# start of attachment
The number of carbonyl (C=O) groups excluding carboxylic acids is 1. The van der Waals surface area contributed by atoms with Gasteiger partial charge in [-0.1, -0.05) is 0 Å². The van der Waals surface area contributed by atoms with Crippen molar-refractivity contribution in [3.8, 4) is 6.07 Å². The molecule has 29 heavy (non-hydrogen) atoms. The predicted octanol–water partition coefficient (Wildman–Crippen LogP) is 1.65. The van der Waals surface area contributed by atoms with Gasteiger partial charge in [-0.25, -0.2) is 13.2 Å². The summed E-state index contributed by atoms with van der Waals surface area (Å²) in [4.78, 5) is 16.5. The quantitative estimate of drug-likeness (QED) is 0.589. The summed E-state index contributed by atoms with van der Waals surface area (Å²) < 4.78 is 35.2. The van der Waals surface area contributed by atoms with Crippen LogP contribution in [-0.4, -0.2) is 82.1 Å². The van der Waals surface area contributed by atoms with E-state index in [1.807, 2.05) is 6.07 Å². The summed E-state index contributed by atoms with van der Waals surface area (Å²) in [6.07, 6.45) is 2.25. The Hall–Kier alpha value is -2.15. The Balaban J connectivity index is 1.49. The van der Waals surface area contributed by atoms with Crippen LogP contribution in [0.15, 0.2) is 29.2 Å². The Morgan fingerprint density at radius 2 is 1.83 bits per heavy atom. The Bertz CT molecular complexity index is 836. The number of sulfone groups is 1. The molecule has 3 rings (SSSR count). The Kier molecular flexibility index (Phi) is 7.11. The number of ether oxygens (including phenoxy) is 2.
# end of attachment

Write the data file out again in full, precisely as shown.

The number of carbonyl (C=O) groups excluding carboxylic acids is 1. The van der Waals surface area contributed by atoms with Gasteiger partial charge in [-0.1, -0.05) is 0 Å². The van der Waals surface area contributed by atoms with Crippen molar-refractivity contribution in [3.8, 4) is 6.07 Å². The molecule has 29 heavy (non-hydrogen) atoms. The predicted octanol–water partition coefficient (Wildman–Crippen LogP) is 1.65. The van der Waals surface area contributed by atoms with Gasteiger partial charge in [-0.25, -0.2) is 13.2 Å². The summed E-state index contributed by atoms with van der Waals surface area (Å²) in [4.78, 5) is 16.5. The quantitative estimate of drug-likeness (QED) is 0.589. The summed E-state index contributed by atoms with van der Waals surface area (Å²) < 4.78 is 35.2. The van der Waals surface area contributed by atoms with Crippen LogP contribution in [-0.4, -0.2) is 82.1 Å². The van der Waals surface area contributed by atoms with E-state index in [1.807, 2.05) is 6.07 Å². The summed E-state index contributed by atoms with van der Waals surface area (Å²) in [6.07, 6.45) is 2.25. The Hall–Kier alpha value is -2.15. The Balaban J connectivity index is 1.49. The van der Waals surface area contributed by atoms with Crippen LogP contribution in [0.15, 0.2) is 29.2 Å². The Morgan fingerprint density at radius 2 is 1.83 bits per heavy atom. The Bertz CT molecular complexity index is 836. The number of sulfone groups is 1. The molecule has 3 rings (SSSR count). The Kier molecular flexibility index (Phi) is 7.11. The number of ether oxygens (including phenoxy) is 2.